Even when mothers quit smoking early in pregnancy babies still at risk of smaller body size

New European research has found that although mothers who quit smoking during the first trimester of pregnancy are reducing the negative risk that smoking poses to their unborn child, it still isn't enough to protect babies from being born shorter and with smaller brains.

Carried out by the University of Eastern Finland, the new study looked at 1.38 million mother-child pairs in Finland and recorded the body size and body proportions of the newborn babies when the mothers had smoked only during the first trimester and also throughout the whole pregnancy.

The findings, published in BMJ Open, showed that smoking while pregnant was linked with a stronger reduction in body length and head circumference than a reduction in birth weight, which leads to changed body proportions.

Although the effect of smoking on body proportions was slightly lower when the mothers quit smoking during the first trimester, the newborns who were exposed to maternal smoking during this short time still showed growth restriction in all three measurements of body size -- birth weight, body length and head circumference -- and showed abnormal body proportions.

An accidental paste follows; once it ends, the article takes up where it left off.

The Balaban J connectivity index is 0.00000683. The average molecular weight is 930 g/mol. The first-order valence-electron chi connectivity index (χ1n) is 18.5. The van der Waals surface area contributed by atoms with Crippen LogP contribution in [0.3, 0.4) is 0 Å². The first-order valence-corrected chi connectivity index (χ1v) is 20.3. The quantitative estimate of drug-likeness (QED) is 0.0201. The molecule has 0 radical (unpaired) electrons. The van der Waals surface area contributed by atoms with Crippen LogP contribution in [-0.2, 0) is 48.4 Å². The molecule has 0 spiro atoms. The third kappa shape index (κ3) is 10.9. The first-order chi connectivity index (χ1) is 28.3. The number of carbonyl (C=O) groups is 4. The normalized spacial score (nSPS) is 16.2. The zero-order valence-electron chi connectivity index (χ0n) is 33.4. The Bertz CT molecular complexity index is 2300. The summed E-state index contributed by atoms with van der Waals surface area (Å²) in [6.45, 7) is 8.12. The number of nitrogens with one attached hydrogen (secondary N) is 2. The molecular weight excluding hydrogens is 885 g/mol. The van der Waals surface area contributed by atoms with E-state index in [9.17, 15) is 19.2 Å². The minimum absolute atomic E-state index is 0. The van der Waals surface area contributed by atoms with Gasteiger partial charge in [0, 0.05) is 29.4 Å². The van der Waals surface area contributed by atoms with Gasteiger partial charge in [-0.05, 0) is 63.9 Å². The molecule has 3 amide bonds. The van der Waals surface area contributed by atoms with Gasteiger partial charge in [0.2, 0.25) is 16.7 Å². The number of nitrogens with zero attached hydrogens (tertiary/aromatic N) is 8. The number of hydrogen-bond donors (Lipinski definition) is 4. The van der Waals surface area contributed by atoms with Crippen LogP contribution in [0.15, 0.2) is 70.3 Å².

The researchers say this shows that early pregnancy is still a "sensitive exposure window."

In addition, the researchers also found that the potential to repair fetal damage caused in early pregnancy was limited.

"Smoking during pregnancy is relatively common. In this study, 84.5 percent were non-smokers and 3.5 percent quit smoking during the first trimester, but 12% continued to smoke after the first trimester," said researcher Isabell Rumrich.

"The most important finding of our study is that although quitting smoking in the first trimester reduces the risk of low birth weight, brain size and body length in relation to body weight seem not to catch up," added Rumrich. "This stresses the importance of quitting smoking already before pregnancy, since even smoking only during early pregnancy can have devastating effects on the long-term health of the unborn child."

The team also point out that tobacco smoke contains thousands of chemicals which can cross the placenta, potentially affecting the development of organs, including the brain, and the oxygen supply of an unborn child.